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Really I guess I am looking for a best practice answer. I like to leave applications with the lightest amount of code possible and the least amount of repeated code especially. I have a few Android applications that I have created. My question is, if I create a new Activity which in turn also needs a class to be created of a similar name, should I create the class separate or is there some way that I can keep the class that extends the Activity already?

Here is an example, lets say I want to create a small activity that is related to Pinging an Address. I could implement Parcelable on that Activity and use my Activity as a data holder Class.

public class PingAddress extends Activity implements Parcelable{
public String Scan;
public String ScanName;
public String IpAddress;
public String Timeout;
public String NumberOfPings;

public PingAddress() {

}
    public void onCreate(Bundle bundle) { 
        super.onCreate(bundle);
    }

What I have been doing is just creating the activity and then creating a separate class, using the example above, called PingAddressData, here is an example of that class.

public class PingAddressData implements Parcelable{
public String Scan;
public String ScanName;
public String IpAddress;
public String Timeout;
public String NumberOfPings;

public PingAddress() {

} 

Again, I am really looking for best practice here with Android. Does anyone know of repercussions that I would run into if I just implemented Parcelable on an Activity? My main objective is to cut down on code pages. I created a separate Package just to store all of the data classes in that I created, but were really a representation of that Activity.

Thanks

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Also too, I am concerned that if I try to do something like new PingAddress(). That I will in turn, in the background, create a new Activity also. – meanbunny Feb 5 '12 at 4:58
up vote 0 down vote accepted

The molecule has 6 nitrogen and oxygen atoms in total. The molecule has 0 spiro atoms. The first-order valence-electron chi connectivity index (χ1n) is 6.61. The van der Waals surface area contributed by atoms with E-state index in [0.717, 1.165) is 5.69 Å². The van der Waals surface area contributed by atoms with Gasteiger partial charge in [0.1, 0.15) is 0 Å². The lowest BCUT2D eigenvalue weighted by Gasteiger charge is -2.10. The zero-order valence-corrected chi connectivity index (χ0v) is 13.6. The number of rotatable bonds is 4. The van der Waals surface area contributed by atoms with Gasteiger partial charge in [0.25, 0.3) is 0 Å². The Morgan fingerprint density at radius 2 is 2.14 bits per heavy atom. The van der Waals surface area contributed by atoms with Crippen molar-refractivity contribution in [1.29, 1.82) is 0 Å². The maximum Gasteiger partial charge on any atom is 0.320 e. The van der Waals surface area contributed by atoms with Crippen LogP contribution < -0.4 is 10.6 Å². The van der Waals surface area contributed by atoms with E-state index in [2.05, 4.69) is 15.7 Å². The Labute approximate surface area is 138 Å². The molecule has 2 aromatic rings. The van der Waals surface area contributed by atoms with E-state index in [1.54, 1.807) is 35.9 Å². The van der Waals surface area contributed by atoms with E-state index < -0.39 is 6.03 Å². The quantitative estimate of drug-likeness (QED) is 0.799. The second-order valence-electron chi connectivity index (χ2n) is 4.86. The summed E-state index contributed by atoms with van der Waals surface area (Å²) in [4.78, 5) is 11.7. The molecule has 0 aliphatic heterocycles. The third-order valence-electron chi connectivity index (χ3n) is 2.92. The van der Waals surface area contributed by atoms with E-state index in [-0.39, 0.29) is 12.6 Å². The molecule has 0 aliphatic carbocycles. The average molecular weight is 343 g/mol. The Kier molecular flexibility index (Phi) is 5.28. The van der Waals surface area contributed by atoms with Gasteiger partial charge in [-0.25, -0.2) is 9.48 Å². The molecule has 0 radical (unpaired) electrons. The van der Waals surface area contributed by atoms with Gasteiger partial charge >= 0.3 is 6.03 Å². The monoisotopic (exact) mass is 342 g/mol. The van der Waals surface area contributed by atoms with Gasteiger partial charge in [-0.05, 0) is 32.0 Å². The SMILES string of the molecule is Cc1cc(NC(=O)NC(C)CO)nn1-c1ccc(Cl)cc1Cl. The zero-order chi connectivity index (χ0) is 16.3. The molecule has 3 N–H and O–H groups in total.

I'm not sure about a "best practice", but it is certainly a good idea to keep your Parceable separate than the Activity. If you do make your Activity Parceable and pass it through an Intent you risk keeping references to Activites past and thus open yourself up for memory leaks.

share|improve this answer
    
Ok awesome thanks! Oddly enough, without fail, I was able to create a new instance of my PingAddress like so, even with it extends Activity and Parcelable enabled on the class. PingAddress test = new PingAddress(); I am curious now if I just created a class called Data inside of my PingAddress Activity if that would suffice. I think the flow would make more sense and I wouldnt be recreating an Activity each time. – meanbunny Feb 5 '12 at 5:45
    
I guess really I would just have extra null objects inside of the new object itself. Which shouldn't lead to too much memory leak. – meanbunny Feb 5 '12 at 5:48
    
Hmmm, I guess I never tried to instantiate an activity myself. Always assumed that you couldn't do it. Editing my answer to remove false information – John Ericksen Feb 5 '12 at 5:56
    
Ive noticed that many android developers like to put their entire set of business logic into one flat Activity, claiming performance. I think this is a bad practice and goes against basic Object Oriented design. – John Ericksen Feb 5 '12 at 6:00
    
Yeah I agree with you there. It just seems like there is a lot of repetition with Android in the coding style. I personally like to have a separate file but if I could get away with not having one then I would. Thanks for your help on this, any other feedback is greatly appreciated from other folks. – meanbunny Feb 5 '12 at 6:24

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